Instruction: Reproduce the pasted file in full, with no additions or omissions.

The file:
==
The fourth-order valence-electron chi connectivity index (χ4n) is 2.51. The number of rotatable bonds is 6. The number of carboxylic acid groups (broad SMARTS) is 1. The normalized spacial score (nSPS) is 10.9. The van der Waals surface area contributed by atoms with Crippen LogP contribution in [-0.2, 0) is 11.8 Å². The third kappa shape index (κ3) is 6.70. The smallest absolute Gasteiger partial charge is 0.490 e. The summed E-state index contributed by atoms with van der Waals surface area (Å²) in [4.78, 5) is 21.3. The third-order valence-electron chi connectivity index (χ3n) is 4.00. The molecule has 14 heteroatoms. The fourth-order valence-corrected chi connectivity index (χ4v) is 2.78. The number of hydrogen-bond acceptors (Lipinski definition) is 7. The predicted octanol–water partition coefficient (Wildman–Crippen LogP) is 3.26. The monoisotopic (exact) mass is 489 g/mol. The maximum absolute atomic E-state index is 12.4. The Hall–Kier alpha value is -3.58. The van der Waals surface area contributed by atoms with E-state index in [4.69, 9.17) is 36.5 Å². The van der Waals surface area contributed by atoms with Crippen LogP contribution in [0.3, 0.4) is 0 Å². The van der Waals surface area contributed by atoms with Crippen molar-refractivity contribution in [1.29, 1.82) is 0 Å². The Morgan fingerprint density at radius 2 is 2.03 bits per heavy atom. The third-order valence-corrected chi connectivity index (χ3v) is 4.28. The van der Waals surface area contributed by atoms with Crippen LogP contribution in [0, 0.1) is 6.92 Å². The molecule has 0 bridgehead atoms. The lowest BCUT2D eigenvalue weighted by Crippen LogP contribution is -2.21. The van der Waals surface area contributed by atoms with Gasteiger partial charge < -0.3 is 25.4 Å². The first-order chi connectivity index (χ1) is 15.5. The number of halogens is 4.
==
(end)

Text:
The fourth-order valence-electron chi connectivity index (χ4n) is 2.51. The number of rotatable bonds is 6. The number of carboxylic acid groups (broad SMARTS) is 1. The normalized spacial score (nSPS) is 10.9. The van der Waals surface area contributed by atoms with Crippen LogP contribution in [-0.2, 0) is 11.8 Å². The third kappa shape index (κ3) is 6.70. The smallest absolute Gasteiger partial charge is 0.490 e. The summed E-state index contributed by atoms with van der Waals surface area (Å²) in [4.78, 5) is 21.3. The third-order valence-electron chi connectivity index (χ3n) is 4.00. The molecule has 14 heteroatoms. The fourth-order valence-corrected chi connectivity index (χ4v) is 2.78. The number of hydrogen-bond acceptors (Lipinski definition) is 7. The predicted octanol–water partition coefficient (Wildman–Crippen LogP) is 3.26. The monoisotopic (exact) mass is 489 g/mol. The maximum absolute atomic E-state index is 12.4. The Hall–Kier alpha value is -3.58. The van der Waals surface area contributed by atoms with E-state index in [4.69, 9.17) is 36.5 Å². The van der Waals surface area contributed by atoms with Crippen LogP contribution in [0.3, 0.4) is 0 Å². The van der Waals surface area contributed by atoms with Crippen molar-refractivity contribution in [1.29, 1.82) is 0 Å². The Morgan fingerprint density at radius 2 is 2.03 bits per heavy atom. The third-order valence-corrected chi connectivity index (χ3v) is 4.28. The van der Waals surface area contributed by atoms with Crippen LogP contribution in [0, 0.1) is 6.92 Å². The molecule has 0 bridgehead atoms. The lowest BCUT2D eigenvalue weighted by Crippen LogP contribution is -2.21. The van der Waals surface area contributed by atoms with Gasteiger partial charge < -0.3 is 25.4 Å². The first-order chi connectivity index (χ1) is 15.5. The number of halogens is 4.